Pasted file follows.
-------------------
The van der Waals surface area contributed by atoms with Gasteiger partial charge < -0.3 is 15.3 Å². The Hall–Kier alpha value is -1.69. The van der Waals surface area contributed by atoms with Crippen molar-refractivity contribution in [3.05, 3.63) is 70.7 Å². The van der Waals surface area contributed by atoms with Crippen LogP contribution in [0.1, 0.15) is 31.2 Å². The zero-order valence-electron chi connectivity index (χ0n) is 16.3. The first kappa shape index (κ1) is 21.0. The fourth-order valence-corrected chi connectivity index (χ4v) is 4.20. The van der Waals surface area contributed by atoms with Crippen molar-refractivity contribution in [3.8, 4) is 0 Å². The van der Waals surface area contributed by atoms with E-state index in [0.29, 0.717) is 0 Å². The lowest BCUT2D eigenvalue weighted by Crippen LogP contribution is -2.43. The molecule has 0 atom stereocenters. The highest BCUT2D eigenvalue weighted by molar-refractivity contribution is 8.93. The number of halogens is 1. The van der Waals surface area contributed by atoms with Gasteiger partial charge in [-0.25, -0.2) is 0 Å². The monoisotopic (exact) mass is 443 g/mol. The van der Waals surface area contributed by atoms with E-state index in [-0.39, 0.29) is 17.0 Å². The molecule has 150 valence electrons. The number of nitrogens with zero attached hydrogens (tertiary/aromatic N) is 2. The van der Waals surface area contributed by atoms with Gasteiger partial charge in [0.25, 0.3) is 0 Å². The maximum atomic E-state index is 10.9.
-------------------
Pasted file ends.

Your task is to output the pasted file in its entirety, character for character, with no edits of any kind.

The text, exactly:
The van der Waals surface area contributed by atoms with Gasteiger partial charge < -0.3 is 15.3 Å². The Hall–Kier alpha value is -1.69. The van der Waals surface area contributed by atoms with Crippen molar-refractivity contribution in [3.05, 3.63) is 70.7 Å². The van der Waals surface area contributed by atoms with Crippen LogP contribution in [0.1, 0.15) is 31.2 Å². The zero-order valence-electron chi connectivity index (χ0n) is 16.3. The first kappa shape index (κ1) is 21.0. The fourth-order valence-corrected chi connectivity index (χ4v) is 4.20. The van der Waals surface area contributed by atoms with Crippen molar-refractivity contribution in [3.8, 4) is 0 Å². The van der Waals surface area contributed by atoms with E-state index in [0.29, 0.717) is 0 Å². The lowest BCUT2D eigenvalue weighted by Crippen LogP contribution is -2.43. The molecule has 0 atom stereocenters. The highest BCUT2D eigenvalue weighted by molar-refractivity contribution is 8.93. The number of halogens is 1. The van der Waals surface area contributed by atoms with Gasteiger partial charge in [-0.25, -0.2) is 0 Å². The monoisotopic (exact) mass is 443 g/mol. The van der Waals surface area contributed by atoms with E-state index in [-0.39, 0.29) is 17.0 Å². The molecule has 150 valence electrons. The number of nitrogens with zero attached hydrogens (tertiary/aromatic N) is 2. The van der Waals surface area contributed by atoms with Gasteiger partial charge in [0.25, 0.3) is 0 Å². The maximum atomic E-state index is 10.9.